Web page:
The Inhumanity of Facebook’s Ad Algorithm
Published: November 3, 2014
Author: Todd Mintz
Most of the Facebook Direct Messages I receive tend to be from “women” who seem to be interested in getting to know me a lot better. There are several problems with this:
1) I’m happily married.
2) I’ve seen “Catfish”.
3) Those “women” aren’t who they claim to be (and likely aren’t even “women”).
4) The messages violate Facebook TOS and I always report them.
However, this morning, I received a message from an actual Facebook Friend that definitely shook me up. With permission, I’m sharing our exchange:
Todd, I have noticed from various posts that you are pretty experienced with Facebook targeting. Here is the background and the question… I went to a dear friends memorial yesterday for his wife who died after fighting breast cancer for 10 years…this morning he received a sponsored post from <name redacted> urging him to compost his loved ones and give one last time. This was upsetting to him for obvious reasons. As my friend is heartbroken and is suicidal…this was not good. I tracked down the person who posted this advertisement and they said it was “impossible ” to avoid this as there was no way to set up Facebook targeting so that this advertisement does not go to someone who recently had a death of a spouse or other loved one. That this was an unfortunate circumstance. While I generally think their approach is ineffective I don’t think their advertisement would be offensive if it were not for this scenario. Is there any way to adjust this targeting? I am just curious.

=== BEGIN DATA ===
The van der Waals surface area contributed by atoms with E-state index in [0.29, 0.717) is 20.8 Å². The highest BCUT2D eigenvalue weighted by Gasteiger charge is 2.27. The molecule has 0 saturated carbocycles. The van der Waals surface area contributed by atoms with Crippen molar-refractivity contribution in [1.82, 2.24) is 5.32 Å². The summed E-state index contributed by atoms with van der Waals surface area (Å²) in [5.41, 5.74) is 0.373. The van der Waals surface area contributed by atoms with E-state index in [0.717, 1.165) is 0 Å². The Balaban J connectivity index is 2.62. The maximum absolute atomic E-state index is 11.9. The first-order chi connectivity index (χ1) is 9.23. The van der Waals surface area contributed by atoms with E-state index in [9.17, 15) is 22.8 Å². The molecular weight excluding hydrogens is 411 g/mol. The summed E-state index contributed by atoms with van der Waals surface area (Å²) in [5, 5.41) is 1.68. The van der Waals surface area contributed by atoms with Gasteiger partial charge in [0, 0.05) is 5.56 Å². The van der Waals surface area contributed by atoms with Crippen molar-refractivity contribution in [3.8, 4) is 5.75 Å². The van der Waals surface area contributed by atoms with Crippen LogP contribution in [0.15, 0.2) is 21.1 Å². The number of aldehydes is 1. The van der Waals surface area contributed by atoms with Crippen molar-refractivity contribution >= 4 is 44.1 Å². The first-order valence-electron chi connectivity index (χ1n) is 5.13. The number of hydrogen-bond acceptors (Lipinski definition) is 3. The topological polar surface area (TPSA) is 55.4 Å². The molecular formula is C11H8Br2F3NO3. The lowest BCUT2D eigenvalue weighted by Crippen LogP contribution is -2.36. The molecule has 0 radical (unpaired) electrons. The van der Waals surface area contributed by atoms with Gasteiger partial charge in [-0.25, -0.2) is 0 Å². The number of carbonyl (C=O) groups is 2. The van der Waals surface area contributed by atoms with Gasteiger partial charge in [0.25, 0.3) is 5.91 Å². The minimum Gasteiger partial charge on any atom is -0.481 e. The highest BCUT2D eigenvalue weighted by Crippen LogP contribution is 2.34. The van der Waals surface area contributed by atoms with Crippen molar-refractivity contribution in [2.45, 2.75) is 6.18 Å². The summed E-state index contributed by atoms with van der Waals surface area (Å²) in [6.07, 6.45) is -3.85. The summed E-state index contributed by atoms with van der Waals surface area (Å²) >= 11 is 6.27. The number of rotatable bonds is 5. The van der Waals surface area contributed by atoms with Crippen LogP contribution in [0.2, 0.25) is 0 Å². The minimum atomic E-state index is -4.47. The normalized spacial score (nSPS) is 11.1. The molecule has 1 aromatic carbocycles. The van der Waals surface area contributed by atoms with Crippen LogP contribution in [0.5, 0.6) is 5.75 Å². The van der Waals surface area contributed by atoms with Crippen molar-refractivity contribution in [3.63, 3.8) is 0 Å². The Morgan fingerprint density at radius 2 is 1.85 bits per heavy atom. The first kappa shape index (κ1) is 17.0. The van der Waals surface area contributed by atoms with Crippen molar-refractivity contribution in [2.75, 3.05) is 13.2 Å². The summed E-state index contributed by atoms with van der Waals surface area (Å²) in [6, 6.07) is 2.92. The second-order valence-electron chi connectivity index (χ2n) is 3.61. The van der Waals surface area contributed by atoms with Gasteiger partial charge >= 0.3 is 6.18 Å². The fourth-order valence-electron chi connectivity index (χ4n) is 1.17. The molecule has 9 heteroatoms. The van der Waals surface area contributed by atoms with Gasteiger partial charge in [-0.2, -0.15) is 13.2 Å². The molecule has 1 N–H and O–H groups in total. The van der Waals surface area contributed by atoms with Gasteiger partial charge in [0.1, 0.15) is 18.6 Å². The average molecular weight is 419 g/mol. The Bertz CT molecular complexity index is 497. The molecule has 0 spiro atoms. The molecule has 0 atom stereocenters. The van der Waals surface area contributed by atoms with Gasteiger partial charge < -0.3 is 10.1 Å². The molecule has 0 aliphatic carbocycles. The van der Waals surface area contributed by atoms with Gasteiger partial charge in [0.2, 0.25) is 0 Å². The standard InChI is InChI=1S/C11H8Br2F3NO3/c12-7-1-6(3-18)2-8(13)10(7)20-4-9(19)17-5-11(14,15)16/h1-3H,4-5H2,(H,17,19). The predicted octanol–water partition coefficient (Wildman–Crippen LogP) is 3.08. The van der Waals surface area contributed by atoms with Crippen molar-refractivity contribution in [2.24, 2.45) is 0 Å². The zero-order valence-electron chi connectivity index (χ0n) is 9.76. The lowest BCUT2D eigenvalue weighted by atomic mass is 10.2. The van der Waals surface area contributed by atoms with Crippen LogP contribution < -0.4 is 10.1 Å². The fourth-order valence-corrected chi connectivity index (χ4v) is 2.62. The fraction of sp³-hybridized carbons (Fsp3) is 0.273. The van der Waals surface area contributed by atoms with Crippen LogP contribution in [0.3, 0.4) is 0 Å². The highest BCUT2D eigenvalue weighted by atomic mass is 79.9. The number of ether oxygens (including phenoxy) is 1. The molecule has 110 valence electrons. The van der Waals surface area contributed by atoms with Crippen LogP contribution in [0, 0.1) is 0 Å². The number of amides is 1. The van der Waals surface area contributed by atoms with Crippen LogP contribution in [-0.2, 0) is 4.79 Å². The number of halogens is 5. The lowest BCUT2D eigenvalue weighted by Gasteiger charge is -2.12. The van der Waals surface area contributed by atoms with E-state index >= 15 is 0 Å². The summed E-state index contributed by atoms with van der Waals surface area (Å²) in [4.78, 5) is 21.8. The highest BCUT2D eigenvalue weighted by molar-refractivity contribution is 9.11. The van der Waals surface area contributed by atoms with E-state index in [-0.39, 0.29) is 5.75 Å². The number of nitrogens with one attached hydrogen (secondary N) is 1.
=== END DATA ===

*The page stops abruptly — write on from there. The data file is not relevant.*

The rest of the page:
– 4 hours ago
<name redacted>…I have to agree with what the advertiser is saying…your friend is definitely within the advertiser’s target and the fact that he’s going through a bad time isn’t going to be part of any sort of ad algorithm. Because Facebook is an ad sponsored platform, the targeting can’t be adjusted though you can dismiss the individual ad by clicking the “I don’t want to see this” choice. I assume that your friend is using Facebook as a source of solace and it’s terrible that he has to see this.
Over the years, I’ve seen several tragedies involving death or suicide play out amongst Facebook friends, and I continue to see my friend Dana Lookadoo experience horrible challenges as she recovers from her bad accident. Clearly, I’m focused on the story that’s being told within the Facebook narrative but for the first time, I’ve now begun to think:
What ads are being shown to people going through tragedies? Does Facebook show any ad restraint to those that are grieving? It seems like they might not be.
Your move Facebook…